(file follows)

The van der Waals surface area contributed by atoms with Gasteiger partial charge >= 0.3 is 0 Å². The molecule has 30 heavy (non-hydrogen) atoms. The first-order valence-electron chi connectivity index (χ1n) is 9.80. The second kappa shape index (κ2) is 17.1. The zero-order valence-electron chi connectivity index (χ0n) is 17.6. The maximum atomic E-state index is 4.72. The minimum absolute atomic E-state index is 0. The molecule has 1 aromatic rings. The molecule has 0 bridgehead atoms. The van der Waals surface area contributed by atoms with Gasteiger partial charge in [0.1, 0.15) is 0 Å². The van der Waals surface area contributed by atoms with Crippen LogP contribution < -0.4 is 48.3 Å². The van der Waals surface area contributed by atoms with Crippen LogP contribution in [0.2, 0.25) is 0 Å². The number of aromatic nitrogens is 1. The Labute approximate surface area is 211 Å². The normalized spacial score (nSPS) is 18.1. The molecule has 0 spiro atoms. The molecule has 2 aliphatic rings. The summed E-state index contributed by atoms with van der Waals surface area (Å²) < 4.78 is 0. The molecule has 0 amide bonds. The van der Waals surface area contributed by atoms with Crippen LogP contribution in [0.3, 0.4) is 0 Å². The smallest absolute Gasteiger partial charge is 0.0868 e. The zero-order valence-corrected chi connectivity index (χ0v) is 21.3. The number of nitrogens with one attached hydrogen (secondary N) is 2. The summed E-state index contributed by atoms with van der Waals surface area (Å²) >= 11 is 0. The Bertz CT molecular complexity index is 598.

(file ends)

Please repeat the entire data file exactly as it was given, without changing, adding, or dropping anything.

The van der Waals surface area contributed by atoms with Gasteiger partial charge >= 0.3 is 0 Å². The molecule has 30 heavy (non-hydrogen) atoms. The first-order valence-electron chi connectivity index (χ1n) is 9.80. The second kappa shape index (κ2) is 17.1. The zero-order valence-electron chi connectivity index (χ0n) is 17.6. The maximum atomic E-state index is 4.72. The minimum absolute atomic E-state index is 0. The molecule has 1 aromatic rings. The molecule has 0 bridgehead atoms. The van der Waals surface area contributed by atoms with Gasteiger partial charge in [0.1, 0.15) is 0 Å². The van der Waals surface area contributed by atoms with Crippen LogP contribution < -0.4 is 48.3 Å². The van der Waals surface area contributed by atoms with Crippen LogP contribution in [0.2, 0.25) is 0 Å². The number of aromatic nitrogens is 1. The Labute approximate surface area is 211 Å². The normalized spacial score (nSPS) is 18.1. The molecule has 0 spiro atoms. The molecule has 2 aliphatic rings. The summed E-state index contributed by atoms with van der Waals surface area (Å²) < 4.78 is 0. The molecule has 0 amide bonds. The van der Waals surface area contributed by atoms with Crippen LogP contribution in [0.3, 0.4) is 0 Å². The smallest absolute Gasteiger partial charge is 0.0868 e. The zero-order valence-corrected chi connectivity index (χ0v) is 21.3. The number of nitrogens with one attached hydrogen (secondary N) is 2. The summed E-state index contributed by atoms with van der Waals surface area (Å²) >= 11 is 0. The Bertz CT molecular complexity index is 598.